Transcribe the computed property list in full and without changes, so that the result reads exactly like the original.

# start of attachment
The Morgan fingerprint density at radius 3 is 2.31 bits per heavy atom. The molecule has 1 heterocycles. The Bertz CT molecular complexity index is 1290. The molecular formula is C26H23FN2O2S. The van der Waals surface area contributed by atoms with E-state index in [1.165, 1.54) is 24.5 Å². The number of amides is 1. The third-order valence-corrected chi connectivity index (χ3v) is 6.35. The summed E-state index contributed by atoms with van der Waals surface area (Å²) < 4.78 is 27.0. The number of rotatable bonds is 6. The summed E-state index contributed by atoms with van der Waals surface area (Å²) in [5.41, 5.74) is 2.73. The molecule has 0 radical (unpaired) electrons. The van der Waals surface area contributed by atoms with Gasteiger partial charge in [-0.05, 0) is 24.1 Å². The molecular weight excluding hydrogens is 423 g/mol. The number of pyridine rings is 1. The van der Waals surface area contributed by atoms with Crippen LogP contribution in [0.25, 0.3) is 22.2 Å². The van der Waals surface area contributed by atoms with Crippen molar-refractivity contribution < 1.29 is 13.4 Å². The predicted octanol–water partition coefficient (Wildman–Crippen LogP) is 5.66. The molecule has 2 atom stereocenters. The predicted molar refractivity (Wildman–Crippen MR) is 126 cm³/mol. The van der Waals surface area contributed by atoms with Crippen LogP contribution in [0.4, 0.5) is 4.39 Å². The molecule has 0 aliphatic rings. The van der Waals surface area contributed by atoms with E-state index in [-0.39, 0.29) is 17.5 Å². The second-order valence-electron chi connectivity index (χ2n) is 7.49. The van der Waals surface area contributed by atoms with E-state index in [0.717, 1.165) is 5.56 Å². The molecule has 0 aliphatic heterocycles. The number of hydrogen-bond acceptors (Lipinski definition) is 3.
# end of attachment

The Morgan fingerprint density at radius 3 is 2.31 bits per heavy atom. The molecule has 1 heterocycles. The Bertz CT molecular complexity index is 1290. The molecular formula is C26H23FN2O2S. The van der Waals surface area contributed by atoms with E-state index in [1.165, 1.54) is 24.5 Å². The number of amides is 1. The third-order valence-corrected chi connectivity index (χ3v) is 6.35. The summed E-state index contributed by atoms with van der Waals surface area (Å²) < 4.78 is 27.0. The number of rotatable bonds is 6. The summed E-state index contributed by atoms with van der Waals surface area (Å²) in [5.41, 5.74) is 2.73. The molecule has 0 radical (unpaired) electrons. The van der Waals surface area contributed by atoms with Gasteiger partial charge in [-0.05, 0) is 24.1 Å². The molecular weight excluding hydrogens is 423 g/mol. The number of pyridine rings is 1. The van der Waals surface area contributed by atoms with Crippen LogP contribution in [0.25, 0.3) is 22.2 Å². The van der Waals surface area contributed by atoms with Crippen molar-refractivity contribution < 1.29 is 13.4 Å². The predicted octanol–water partition coefficient (Wildman–Crippen LogP) is 5.66. The molecule has 2 atom stereocenters. The predicted molar refractivity (Wildman–Crippen MR) is 126 cm³/mol. The van der Waals surface area contributed by atoms with Crippen LogP contribution in [0.4, 0.5) is 4.39 Å². The molecule has 0 aliphatic rings. The van der Waals surface area contributed by atoms with E-state index in [-0.39, 0.29) is 17.5 Å². The second-order valence-electron chi connectivity index (χ2n) is 7.49. The van der Waals surface area contributed by atoms with E-state index in [0.717, 1.165) is 5.56 Å². The molecule has 0 aliphatic heterocycles. The number of hydrogen-bond acceptors (Lipinski definition) is 3.